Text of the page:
Breaking down the UMass-Michigan football game with Matt Vautour of the Daily Hampshire Gazette
The Michigan football team faces its second team in three weeks from the Northeast. However, UMass is not expected to be as competitive as its neighbor to the south and former FCS school-turned-Big East team, Connecticut.
Matt Vautour of the Daily Hampshire Gazette covers UMass football and took a few minutes to chat about the FCS-FBS letter jumble of a matchup taking place Saturday at noon on the Big Ten Network.
Q: What's been the feeling around this Massachusetts team this week, especially after James Madison winning last week? Matt Vautour: It seems like a CAA team or two upsets an FBS team every year, but those wins have usually come over lower-level FBS teams - Northwestern, Temple, etc. Virginia Tech is certainly the best team a CAA school has knocked off. That said, I'm not sure how much inspiration UMass really draws from it.
I think the players and the coaching staff (are) pretty happy to be 2-0. UMass was picked eighth in the CAA preseason poll coming off a year where it was 5-6, so having a winning record and being ranked seem like significant accomplishments. The UMass fan base is excited about this game because its Michigan, but I think most fans would be happy if the Minutemen can simply avoid getting injured or badly blown out.
I think junior linebacker Tyler Holmes is the best overall football player on UMass roster. He makes a ton of tackles most games and has a great knack for being in the right place to make big momentum plays.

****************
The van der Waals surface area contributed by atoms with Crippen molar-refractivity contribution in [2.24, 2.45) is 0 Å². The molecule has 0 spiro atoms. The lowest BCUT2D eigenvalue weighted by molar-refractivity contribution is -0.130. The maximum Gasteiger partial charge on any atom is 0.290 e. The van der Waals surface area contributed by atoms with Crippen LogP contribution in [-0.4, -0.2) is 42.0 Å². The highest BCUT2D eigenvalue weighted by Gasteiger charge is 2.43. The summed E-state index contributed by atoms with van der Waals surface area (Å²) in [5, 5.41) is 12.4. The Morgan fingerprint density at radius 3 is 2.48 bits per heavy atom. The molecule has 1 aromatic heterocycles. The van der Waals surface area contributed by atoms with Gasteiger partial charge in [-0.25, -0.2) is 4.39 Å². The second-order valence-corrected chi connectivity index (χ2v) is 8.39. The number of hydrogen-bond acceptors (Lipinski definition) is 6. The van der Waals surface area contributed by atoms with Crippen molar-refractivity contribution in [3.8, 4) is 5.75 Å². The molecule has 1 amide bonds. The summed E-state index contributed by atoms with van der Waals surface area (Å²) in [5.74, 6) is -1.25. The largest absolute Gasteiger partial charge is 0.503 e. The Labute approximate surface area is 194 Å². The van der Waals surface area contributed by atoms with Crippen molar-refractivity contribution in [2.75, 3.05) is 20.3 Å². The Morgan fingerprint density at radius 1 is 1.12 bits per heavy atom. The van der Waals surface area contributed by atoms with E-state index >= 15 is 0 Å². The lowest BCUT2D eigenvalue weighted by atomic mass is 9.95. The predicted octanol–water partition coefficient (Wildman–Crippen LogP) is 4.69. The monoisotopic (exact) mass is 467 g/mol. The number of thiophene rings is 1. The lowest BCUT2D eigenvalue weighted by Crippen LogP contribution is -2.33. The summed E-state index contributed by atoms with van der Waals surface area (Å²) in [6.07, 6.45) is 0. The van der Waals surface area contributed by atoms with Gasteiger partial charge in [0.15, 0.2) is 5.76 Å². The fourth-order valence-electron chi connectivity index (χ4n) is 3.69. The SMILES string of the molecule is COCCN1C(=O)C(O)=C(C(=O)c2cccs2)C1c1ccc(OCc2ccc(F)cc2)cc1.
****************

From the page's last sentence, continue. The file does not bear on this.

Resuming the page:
"The biggest obvious weakness is inexperience. Nobody on the defensive line had ever started a game there before this year, and four of the eight guys that will play are redshirt freshmen. Beyond that, UMass has done a nice job of masking (its) weaknesses so far. But I have a feeling there will be issues that get exposed on Saturday that William & Mary and Holy Cross weren't able to exploit.
Q: Can anyone on UMass stop Denard Robinson? MV: Can anyone anywhere stop Denard Robinson? UMass hasn't faced anyone like him in a long time, and it's not like UMass has someone who can replicate what he does in practice. I'm curious to see what sort of scheme the Minutemen will use in an attempt to slow him down.
Q: What's the best case/worst case scenario for UMass? In other words, what needs to happen for the Minutemen to win? How does a blowout happen? MV: For UMass to have a chance, it would obviously need to minimize mistakes as much as possible. The Minutemen would need to avoid turnovers of their own and perhaps force a few. UMass needs to be effective on first down on offense to avoid being in long passing downs. A touchdown on defense or special teams would be big as well. They need Michigan to perhaps have a little post-Notre Dame lull and not be as focused or as sharp. After that, they'll need to be a little lucky.
A blowout seems more plausible. UMass hasn't faced a good dual-threat quarterback in a while, and if Robinson gets going early, things could unravel fast. The Minutemen can't afford to turn the ball over. Naturally, if they can avoid falling behind early, their confidence goes up. An early hole could drain their belief in their ability to win pretty fast. Q: How much will the Kansas State experience from a year ago help this UMass team? MV: I'm guessing not much. UMass has a lot of players in key spots that didn't play much in that game.